Wednesday, May 28, 2008

Chesterton Windmill, Warwickshire


WESTERN WIND (1)
Windmills are much more common in the east of England, where they take advantage of the stiff easterly breezes that blow across Lincolnshire and East Anglia, than in the west. But travellers along the Fosse Way, the Roman road that connects Cirencester in Gloucestershire with Lincoln, are used to seeing one windmill on a hilltop at Chesterton in Warwickshire. It’s one of the most striking mills in England, making a strong silhouette that’s visible for miles around.

Most windmills were built without the help of an architect. They were put up by builders or millwrights who knew how to construct a piece of machinery that worked efficiently and weren’t much interested in architectural airs and graces. But Chesterton Windmill, which was built in 1632, is very unusual because it was obviously built to the designs of an architect who had imbibed the influence of the Classical style. It was one of those buildings that people used to attribute to the great Classical architect Inigo Jones, though there’s no evidence that Jones designed it. A more likely candidate is Jones’s pupil John Stone, who worked on the manor house nearby.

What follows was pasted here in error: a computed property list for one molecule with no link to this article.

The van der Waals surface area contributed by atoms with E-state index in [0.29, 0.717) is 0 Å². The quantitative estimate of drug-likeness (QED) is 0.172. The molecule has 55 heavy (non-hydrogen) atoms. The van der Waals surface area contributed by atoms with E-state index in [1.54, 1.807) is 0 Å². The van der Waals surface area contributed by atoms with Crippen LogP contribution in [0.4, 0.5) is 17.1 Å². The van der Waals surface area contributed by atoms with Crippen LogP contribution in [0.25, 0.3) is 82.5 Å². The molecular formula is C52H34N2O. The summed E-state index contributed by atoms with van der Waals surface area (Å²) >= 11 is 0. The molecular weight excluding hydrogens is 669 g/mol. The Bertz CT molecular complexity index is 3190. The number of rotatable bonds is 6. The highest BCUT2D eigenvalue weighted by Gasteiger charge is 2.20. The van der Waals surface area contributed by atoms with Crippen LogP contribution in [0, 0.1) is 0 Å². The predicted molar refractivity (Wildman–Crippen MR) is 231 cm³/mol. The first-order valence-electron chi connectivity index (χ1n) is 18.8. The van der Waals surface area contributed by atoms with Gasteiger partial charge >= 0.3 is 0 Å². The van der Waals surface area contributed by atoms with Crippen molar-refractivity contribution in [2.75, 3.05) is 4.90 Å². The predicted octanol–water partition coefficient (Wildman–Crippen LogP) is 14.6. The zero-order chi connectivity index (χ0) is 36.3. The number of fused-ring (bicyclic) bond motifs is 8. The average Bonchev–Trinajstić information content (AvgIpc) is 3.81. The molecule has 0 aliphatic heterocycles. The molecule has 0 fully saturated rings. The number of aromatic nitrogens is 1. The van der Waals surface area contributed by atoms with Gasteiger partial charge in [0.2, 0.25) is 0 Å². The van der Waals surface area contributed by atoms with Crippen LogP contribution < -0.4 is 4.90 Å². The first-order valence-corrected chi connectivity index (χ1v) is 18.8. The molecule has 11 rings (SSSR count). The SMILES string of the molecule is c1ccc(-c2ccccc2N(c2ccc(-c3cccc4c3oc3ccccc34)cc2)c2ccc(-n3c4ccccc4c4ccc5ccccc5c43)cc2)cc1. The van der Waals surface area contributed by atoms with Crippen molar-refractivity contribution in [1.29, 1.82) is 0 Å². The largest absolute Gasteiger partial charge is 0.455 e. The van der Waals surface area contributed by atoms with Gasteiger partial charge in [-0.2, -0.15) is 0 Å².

The other odd thing about the mill is that the man who probably commissioned it, local grandee Sir Edward Peyto, was an astrologer and astronomer, and there’s a tradition that the building was originally an observatory that he used to look at the stars – presumably the rotating top, turned by means of a hand winch, housed Peyto’s telescope. If so, it was probably converted to milling quite early in its history, with added sails covered in sailcloth that cost 9 old pence per yard. It's very windy on top of this Warwickshire hill – it certainly was on the day I visited recently anyway – and Chesterton Windmill harnessed this energy to grind corn until around 1910, and was restored in 1969. For more about the history of this building, go here.

6 comments:

Alice said...

Wow!

Thud said...

a fine example...always a little sad looking though when seperated from the reason for their existence.

Peter Ashley said...

I always think it looks like an elephant. Grinding Jumbo Oats.

Philip Wilkinson said...

Peter: Yes, the pier bases do have a jumboesque quality, and the stonework has a hint of the pachyderm.
Alice: You win the Mies van der Rohe Memorial Less Is More Award for the briefest comment on this blog. Succinct praise for an elephantine structure. Ta.

Edward said...

Yes, it reminds me of a particular elephant - the Elephant of Celebes

Anonymous said...

Here's another one, which was converted into a luxury home -

http://roundhouses.wordpress.com/2013/05/19/18th-century-windmill/